Not a People to the People of God: This statement draws on language from Hosea 2. The prophet Hosea was a contemporary of Isaiah, and he prophesied to the Northern Kingdom in the 700s before the Assyrians defeated them. Israel was in a terrible state of sin. The nation was wrapped up in idolatry and all sorts of ungodliness. And God called on Hosea to take a rather strange step to illustrate the judgment that was coming. He asked him to name his second son Lo-Ammi, which in Hebrew means “not my people.” How would you like to have that name. Can you imagine introducing yourself? “Hi, my name is not my people, what’s yours?” Hosea was to give his child this name as statement of God’s rejection of Israel because of their sin. He was about to abandon them to judgment because they had abandoned him. However, God is full of mercy and so he promised that his abandonment of Israel would not last forever. He states in Hosea 2:23, “I will have mercy on her who had not obtained mercy; then I will say to those who were not my people, ‘you are my people!’ And they shall say, ‘You are my God!’” Peter states to his Gentile readers that they also had once been far away from God. But through conversion they had become the people of God. This statement speaks to ownership and our special relationship with God. We belong to God, and he is near to us. Like Israel, we have been given a great gift rooted in God’s great grace.
Peter concludes with a final contrast.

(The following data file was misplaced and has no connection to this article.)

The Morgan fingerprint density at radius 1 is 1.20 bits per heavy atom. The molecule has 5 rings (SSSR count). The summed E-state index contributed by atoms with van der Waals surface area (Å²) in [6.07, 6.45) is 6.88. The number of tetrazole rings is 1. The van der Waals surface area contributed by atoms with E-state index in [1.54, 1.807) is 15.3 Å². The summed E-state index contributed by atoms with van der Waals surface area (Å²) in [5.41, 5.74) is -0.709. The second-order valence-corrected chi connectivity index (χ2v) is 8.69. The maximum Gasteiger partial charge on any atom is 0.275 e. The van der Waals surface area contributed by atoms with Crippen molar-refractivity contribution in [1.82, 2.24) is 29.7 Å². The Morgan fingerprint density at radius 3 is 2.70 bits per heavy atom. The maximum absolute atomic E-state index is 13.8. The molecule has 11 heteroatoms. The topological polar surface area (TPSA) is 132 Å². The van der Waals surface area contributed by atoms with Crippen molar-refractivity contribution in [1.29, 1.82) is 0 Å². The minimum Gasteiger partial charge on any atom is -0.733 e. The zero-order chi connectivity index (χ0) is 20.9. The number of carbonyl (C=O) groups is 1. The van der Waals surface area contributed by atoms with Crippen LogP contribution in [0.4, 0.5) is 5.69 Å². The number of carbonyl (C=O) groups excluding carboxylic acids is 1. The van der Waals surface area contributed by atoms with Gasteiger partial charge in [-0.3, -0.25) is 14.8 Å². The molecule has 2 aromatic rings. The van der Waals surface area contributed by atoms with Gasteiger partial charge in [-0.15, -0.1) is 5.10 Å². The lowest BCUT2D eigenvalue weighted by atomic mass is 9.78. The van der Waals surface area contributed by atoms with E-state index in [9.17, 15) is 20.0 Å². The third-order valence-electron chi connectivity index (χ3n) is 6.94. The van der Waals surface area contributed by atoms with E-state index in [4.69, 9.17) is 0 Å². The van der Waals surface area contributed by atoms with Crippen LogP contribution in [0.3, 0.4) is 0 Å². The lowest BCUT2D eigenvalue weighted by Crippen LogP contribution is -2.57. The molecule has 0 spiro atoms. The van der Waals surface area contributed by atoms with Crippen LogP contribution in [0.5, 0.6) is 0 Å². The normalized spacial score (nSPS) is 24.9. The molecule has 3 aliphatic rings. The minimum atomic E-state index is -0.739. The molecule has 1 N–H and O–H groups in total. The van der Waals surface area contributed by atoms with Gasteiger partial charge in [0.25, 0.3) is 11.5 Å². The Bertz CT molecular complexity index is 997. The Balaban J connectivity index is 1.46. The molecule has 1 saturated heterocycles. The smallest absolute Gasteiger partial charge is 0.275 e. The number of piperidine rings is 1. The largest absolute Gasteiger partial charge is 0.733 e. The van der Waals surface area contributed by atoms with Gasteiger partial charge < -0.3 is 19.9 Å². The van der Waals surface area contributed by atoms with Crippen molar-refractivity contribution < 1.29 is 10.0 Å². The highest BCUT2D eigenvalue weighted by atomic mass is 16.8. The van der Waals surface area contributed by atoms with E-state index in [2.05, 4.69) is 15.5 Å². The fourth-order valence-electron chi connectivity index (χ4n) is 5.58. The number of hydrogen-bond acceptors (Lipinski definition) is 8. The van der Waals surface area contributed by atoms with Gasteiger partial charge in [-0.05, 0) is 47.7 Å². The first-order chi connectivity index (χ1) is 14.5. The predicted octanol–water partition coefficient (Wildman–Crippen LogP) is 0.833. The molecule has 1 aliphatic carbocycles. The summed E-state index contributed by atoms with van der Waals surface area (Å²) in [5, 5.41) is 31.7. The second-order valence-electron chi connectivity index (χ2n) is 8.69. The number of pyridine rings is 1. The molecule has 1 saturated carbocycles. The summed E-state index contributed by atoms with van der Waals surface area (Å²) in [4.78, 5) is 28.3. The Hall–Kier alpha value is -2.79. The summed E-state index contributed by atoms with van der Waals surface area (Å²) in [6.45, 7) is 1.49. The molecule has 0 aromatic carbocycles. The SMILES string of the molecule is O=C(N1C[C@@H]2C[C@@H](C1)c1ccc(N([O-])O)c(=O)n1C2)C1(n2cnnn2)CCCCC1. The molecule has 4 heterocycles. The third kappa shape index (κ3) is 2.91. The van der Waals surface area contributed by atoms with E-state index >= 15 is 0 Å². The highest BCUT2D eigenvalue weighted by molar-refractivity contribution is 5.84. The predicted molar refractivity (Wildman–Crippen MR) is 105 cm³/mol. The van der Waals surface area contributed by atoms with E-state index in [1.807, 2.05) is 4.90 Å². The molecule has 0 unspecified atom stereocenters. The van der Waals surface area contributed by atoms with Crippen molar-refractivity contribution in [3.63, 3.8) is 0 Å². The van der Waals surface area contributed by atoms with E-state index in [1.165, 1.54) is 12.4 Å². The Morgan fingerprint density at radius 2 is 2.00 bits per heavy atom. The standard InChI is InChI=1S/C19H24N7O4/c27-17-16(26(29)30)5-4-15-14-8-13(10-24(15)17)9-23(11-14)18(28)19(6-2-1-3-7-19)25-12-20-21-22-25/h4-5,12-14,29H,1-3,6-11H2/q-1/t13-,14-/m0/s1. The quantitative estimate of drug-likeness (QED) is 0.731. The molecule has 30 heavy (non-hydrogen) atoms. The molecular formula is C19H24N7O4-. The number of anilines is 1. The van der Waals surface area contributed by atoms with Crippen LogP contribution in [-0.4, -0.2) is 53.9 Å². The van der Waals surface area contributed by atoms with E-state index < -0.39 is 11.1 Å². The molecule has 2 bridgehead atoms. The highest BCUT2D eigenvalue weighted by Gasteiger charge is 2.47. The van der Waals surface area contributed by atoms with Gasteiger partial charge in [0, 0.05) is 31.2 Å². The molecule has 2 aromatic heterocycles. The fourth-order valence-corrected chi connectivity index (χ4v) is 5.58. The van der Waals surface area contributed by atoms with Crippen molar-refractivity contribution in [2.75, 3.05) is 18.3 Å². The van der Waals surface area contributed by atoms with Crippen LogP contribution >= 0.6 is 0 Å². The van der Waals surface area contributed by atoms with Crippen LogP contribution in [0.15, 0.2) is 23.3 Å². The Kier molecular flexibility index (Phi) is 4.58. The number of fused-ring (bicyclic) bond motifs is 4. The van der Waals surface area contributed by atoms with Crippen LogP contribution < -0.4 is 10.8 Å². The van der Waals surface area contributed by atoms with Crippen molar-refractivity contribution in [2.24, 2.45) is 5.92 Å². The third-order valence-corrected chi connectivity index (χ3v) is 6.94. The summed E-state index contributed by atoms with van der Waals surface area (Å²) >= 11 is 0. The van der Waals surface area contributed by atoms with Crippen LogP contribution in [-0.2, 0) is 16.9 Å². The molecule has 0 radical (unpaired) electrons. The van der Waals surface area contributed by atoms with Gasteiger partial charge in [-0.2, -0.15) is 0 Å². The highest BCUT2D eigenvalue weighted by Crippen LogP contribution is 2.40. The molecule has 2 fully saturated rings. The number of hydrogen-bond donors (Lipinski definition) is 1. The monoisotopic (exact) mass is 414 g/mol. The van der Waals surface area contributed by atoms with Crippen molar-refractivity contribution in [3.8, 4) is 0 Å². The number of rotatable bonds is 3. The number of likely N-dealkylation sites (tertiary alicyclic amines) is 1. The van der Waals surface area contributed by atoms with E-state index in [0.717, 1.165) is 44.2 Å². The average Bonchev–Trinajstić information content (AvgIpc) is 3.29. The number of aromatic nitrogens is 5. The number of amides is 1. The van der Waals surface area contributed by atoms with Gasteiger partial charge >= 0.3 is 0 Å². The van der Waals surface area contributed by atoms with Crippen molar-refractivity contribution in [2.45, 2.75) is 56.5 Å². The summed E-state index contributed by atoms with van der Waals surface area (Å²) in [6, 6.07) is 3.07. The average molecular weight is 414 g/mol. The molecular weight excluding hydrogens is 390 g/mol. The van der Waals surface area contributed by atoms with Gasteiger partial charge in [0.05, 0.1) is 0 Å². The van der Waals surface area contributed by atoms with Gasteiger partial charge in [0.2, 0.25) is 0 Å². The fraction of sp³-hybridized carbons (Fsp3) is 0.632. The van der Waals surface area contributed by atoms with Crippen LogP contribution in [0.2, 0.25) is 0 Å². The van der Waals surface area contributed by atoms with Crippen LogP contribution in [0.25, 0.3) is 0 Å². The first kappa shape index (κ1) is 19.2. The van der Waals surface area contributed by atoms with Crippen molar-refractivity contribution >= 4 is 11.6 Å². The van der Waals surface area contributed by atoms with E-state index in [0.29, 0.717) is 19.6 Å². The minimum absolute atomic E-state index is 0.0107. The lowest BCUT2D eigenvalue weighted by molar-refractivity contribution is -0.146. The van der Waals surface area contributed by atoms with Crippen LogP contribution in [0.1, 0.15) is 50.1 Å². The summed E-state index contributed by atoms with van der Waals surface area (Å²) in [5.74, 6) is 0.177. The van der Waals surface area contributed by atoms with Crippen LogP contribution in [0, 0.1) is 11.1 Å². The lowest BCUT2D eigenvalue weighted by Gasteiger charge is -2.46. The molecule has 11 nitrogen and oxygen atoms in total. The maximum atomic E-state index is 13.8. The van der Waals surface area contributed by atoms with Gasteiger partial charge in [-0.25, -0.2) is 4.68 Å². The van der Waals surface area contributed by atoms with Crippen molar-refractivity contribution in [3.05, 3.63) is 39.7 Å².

No Mercy to Obtaining Mercy: The verb translated “obtain mercy” appears twice in this statement, and it is in two different Greek tenses that are important for seeing the full import of what Peter intends. The first time it is in the perfect tense that indicates a past, continuing state. Before Christ, the readers had lived in a state without mercy. Similarly, Ephesians 2:3 describes Christians as previously being under the wrath of God before believing on Christ. Apart from the gospel, man does not enjoy the mercy of God. Before I believed on Christ, I was under his wrath. But the second usage of the verb is in what’s called the aorist tense, and in this context it points to a definitive moment when I received mercy. According to the book of Romans, when I believed on Christ, his work on the cross was applied to my account. I was forgiven of my sin and credited with the righteousness of Christ. I went from a state of wrath to a state of mercy. If you have been saved, God did the same work in you. He extended mercy and grace.